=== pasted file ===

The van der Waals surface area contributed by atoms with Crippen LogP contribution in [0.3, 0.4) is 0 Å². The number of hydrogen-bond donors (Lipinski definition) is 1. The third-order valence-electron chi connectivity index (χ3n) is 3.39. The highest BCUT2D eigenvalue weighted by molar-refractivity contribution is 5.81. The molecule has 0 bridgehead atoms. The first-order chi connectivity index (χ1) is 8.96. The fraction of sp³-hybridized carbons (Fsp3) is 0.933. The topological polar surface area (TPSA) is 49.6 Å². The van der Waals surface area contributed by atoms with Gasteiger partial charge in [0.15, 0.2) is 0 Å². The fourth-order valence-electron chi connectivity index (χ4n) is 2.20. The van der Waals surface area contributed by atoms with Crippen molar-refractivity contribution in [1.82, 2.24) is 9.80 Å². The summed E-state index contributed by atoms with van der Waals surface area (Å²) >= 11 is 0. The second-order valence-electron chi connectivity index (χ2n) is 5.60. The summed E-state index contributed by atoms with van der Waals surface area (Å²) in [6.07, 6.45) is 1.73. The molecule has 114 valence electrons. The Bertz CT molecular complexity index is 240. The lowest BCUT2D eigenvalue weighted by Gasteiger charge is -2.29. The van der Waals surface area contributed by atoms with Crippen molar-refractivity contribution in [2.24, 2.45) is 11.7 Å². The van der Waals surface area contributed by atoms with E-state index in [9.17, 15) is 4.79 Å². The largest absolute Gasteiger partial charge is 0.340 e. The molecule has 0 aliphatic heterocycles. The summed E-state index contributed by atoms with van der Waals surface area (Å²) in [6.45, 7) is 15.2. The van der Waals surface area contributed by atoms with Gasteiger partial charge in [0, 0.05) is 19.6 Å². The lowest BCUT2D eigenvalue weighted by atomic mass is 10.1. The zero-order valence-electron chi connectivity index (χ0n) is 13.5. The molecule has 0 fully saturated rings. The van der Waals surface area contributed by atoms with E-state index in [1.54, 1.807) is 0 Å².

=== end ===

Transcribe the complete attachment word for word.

The van der Waals surface area contributed by atoms with Crippen LogP contribution in [0.3, 0.4) is 0 Å². The number of hydrogen-bond donors (Lipinski definition) is 1. The third-order valence-electron chi connectivity index (χ3n) is 3.39. The highest BCUT2D eigenvalue weighted by molar-refractivity contribution is 5.81. The molecule has 0 bridgehead atoms. The first-order chi connectivity index (χ1) is 8.96. The fraction of sp³-hybridized carbons (Fsp3) is 0.933. The topological polar surface area (TPSA) is 49.6 Å². The van der Waals surface area contributed by atoms with Gasteiger partial charge in [0.15, 0.2) is 0 Å². The fourth-order valence-electron chi connectivity index (χ4n) is 2.20. The van der Waals surface area contributed by atoms with Crippen molar-refractivity contribution in [1.82, 2.24) is 9.80 Å². The summed E-state index contributed by atoms with van der Waals surface area (Å²) >= 11 is 0. The second-order valence-electron chi connectivity index (χ2n) is 5.60. The summed E-state index contributed by atoms with van der Waals surface area (Å²) in [6.07, 6.45) is 1.73. The molecule has 114 valence electrons. The Bertz CT molecular complexity index is 240. The lowest BCUT2D eigenvalue weighted by Gasteiger charge is -2.29. The van der Waals surface area contributed by atoms with Crippen molar-refractivity contribution in [2.24, 2.45) is 11.7 Å². The van der Waals surface area contributed by atoms with E-state index in [9.17, 15) is 4.79 Å². The largest absolute Gasteiger partial charge is 0.340 e. The molecule has 0 aliphatic heterocycles. The summed E-state index contributed by atoms with van der Waals surface area (Å²) in [6.45, 7) is 15.2. The van der Waals surface area contributed by atoms with Gasteiger partial charge in [0, 0.05) is 19.6 Å². The lowest BCUT2D eigenvalue weighted by atomic mass is 10.1. The zero-order valence-electron chi connectivity index (χ0n) is 13.5. The molecule has 0 fully saturated rings. The van der Waals surface area contributed by atoms with E-state index in [1.54, 1.807) is 0 Å².